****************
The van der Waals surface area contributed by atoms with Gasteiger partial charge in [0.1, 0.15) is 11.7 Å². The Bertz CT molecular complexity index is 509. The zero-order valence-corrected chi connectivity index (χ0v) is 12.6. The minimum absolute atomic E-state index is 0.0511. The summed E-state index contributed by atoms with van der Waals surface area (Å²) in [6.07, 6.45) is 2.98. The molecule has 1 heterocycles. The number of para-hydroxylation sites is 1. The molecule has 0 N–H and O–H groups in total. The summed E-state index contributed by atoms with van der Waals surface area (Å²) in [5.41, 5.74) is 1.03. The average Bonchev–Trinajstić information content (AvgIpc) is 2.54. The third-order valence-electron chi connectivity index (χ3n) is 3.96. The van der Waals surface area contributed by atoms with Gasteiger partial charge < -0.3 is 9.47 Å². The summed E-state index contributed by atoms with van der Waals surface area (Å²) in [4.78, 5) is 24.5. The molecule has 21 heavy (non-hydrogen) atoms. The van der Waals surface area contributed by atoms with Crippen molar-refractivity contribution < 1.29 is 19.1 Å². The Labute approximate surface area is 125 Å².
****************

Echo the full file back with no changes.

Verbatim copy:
The van der Waals surface area contributed by atoms with Gasteiger partial charge in [0.1, 0.15) is 11.7 Å². The Bertz CT molecular complexity index is 509. The zero-order valence-corrected chi connectivity index (χ0v) is 12.6. The minimum absolute atomic E-state index is 0.0511. The summed E-state index contributed by atoms with van der Waals surface area (Å²) in [6.07, 6.45) is 2.98. The molecule has 1 heterocycles. The number of para-hydroxylation sites is 1. The molecule has 0 N–H and O–H groups in total. The summed E-state index contributed by atoms with van der Waals surface area (Å²) in [5.41, 5.74) is 1.03. The average Bonchev–Trinajstić information content (AvgIpc) is 2.54. The third-order valence-electron chi connectivity index (χ3n) is 3.96. The van der Waals surface area contributed by atoms with Gasteiger partial charge < -0.3 is 9.47 Å². The summed E-state index contributed by atoms with van der Waals surface area (Å²) in [4.78, 5) is 24.5. The molecule has 21 heavy (non-hydrogen) atoms. The van der Waals surface area contributed by atoms with Crippen molar-refractivity contribution < 1.29 is 19.1 Å². The Labute approximate surface area is 125 Å².